If the issue as of Antietam had been other than it was, it is probable that at least two great European powers would have recognized the independence of the Confederacy; so that you who fought here forty-one years ago have the profound satisfaction of feeling that you played well your part in one of those crises big with the fate of all mankind. You men of the Grand Army by your victory not only rendered all Americans your debtors forevermore, but you rendered all humanity your debtors. If the Union had been dissolved, if the great edifice built with blood and sweat and tears by mighty Washington and his compeers had gone down in wreck and ruin, the result would have been an incalculable calamity, not only for our people—and most of all for those who, in such event would have seemingly triumphed—but for all mankind. The great American Republic would have become a memory of derision; and the failure of the experiment of self-government by a great people on a great scale would have delighted the heart of every foe of republican institutions. Our country, now so great and so wonderful, would have been split into little jangling rival nationalities, each with a history both bloody and contemptible. It was because you, the men who wear the button of the Grand Army, triumphed in those dark years, that every American now holds his head high, proud in the knowledge that he belongs to a nation whose glorious past and great present will be succeeded by an even mightier future; whereas had you failed we would all of us, North and South, East and West, be now treated by other nations at the best with contemptuous tolerance; at the worst with overbearing insolence.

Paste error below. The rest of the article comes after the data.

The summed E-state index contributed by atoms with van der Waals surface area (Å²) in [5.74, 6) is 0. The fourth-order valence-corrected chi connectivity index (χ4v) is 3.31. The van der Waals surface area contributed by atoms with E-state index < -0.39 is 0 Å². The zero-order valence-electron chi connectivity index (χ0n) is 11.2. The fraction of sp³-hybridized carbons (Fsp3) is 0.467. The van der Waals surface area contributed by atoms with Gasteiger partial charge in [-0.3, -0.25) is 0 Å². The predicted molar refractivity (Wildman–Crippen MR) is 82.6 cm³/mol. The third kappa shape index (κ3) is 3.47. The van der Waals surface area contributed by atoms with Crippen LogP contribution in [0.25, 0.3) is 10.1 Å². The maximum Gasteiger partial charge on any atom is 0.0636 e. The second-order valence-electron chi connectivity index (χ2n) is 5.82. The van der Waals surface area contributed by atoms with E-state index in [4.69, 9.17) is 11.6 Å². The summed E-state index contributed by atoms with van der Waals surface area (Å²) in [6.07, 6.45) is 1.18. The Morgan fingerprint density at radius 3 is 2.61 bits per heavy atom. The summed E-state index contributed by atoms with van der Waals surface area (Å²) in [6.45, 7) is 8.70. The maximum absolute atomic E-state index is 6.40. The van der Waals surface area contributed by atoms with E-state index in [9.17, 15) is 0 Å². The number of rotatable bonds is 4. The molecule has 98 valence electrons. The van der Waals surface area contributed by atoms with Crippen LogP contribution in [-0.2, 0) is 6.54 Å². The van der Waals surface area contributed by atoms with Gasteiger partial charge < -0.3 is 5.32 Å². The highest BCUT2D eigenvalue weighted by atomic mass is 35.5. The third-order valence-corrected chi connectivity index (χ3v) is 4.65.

Moreover, every friend of liberty, every believer in self-government, every idealist who wished to see his ideals take practical shape, wherever he might be in the world, knew that the success of all in which he most believed was bound up with the success of the Union armies in this great struggle. I confidently predict that when the final judgment of history is recorded it will be said that in no other war of which we have written record was it more vitally essential for the welfare of mankind that victory should rest where it finally rested. There have been other wars for individual freedom. There have been other wars for national greatness. But there has never been another war in which the issues at stake were so large, looked at from either standpoint. We take just pride in the great deeds of the men of 1776, but we must keep in mind that the Revolutionary War would have been shorn of well-nigh all its results had the side of union and liberty been defeated in the Civil War. In such case we should merely have added another to the lamentably long list of cases in which peoples have shown that after winning their liberty they are wholly unable to make good use of it.